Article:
The response from players to the new poker room at the MGM National Harbor Casino in Maryland has been very positive according to poker room manager Johnny Grooms.
The casino which opened in early December offers 39 gaming tables in a market that has currently 85 tables spread across three other casinos. For the three weeks it was open in December, the latest data from the state shows that the MGM National Harbor’s poker room netted $1.4 million in revenue.
Grooms said that the poker room was catering to an under-served market ranging from Southern D.C. to Northern Virginia and North Carolina which has resulted in the high levels of visitation and wait-lists for low stake games like $1-$3 no-limit hold’em cash.
In a statement Grooms said,
There’s been lots of volume. We opened to a heavy crowd and in my best experience, every day it’s been like the opening weekend of a major tournament.We are either at capacity or near capacity most days, and we are regularly getting 100-150 name waiting lists for some games. It’s been incredibly high volume.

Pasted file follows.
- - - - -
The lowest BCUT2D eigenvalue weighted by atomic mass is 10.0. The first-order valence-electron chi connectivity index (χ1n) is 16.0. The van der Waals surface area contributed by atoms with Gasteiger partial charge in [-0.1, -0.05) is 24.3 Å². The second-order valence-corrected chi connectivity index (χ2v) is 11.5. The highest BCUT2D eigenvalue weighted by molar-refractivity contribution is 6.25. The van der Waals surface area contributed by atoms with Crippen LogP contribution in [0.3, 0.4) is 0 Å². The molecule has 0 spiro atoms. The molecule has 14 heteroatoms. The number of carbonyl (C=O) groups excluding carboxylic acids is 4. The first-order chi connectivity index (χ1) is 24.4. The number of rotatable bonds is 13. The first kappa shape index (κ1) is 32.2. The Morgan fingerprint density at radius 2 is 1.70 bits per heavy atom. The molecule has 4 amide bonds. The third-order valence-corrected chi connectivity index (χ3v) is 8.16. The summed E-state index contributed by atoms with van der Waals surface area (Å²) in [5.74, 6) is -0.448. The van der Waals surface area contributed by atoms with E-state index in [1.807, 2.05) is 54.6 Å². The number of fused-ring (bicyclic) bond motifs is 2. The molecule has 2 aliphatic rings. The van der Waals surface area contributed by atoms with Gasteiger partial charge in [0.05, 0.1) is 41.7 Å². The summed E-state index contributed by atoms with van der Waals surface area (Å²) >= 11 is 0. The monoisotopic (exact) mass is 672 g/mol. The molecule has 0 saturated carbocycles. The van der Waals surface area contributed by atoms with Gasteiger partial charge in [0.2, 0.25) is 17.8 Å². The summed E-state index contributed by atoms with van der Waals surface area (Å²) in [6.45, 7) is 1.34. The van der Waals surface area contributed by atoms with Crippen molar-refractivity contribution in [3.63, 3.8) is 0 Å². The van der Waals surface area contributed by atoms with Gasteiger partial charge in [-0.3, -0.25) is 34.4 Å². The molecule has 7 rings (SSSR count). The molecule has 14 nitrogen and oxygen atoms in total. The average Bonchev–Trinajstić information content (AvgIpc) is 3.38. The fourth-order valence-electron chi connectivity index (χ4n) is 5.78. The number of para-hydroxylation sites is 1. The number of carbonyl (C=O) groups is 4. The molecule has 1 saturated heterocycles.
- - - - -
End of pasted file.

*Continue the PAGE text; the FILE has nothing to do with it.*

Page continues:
Grooms said that the casino team was managing wait-lists with constant communication and suggestions to try out other offerings like slots or the restaurants within the complex. He said that the focus was on promoting the entire resort experience. According to Grooms the size of the poker room was designed taking into account profitability and balance between other gaming offerings in the casino, player experience and the market capacity. He pointed out that the poker room was spacious and could hold five or six more tables but as that would reduce comfort levels it wasn’t acceptable.
He observed that the most successful games for room were 10-$25 pot-limit Omaha and no-limit, running now almost every day as well as limit games such as the $10-$20 limit. In higher limits the $60-$120 limit game has been most popular. Grooms stated that he was optimistic that the state’s poker market would grow in 2017 despite being flat in the previous year. In line with trends from the opening month, Grooms said that the expectation was that a lot of casual players would come in to play the $4-$8 limit hold’em or $1-$3 no-limit hold’em.
Grooms also said that another reason for such optimism was because the casino was located in an affluent market. The D.C. tristate area has one of the highest median household income in the country which translates into people having a preference for deeper play in poker games.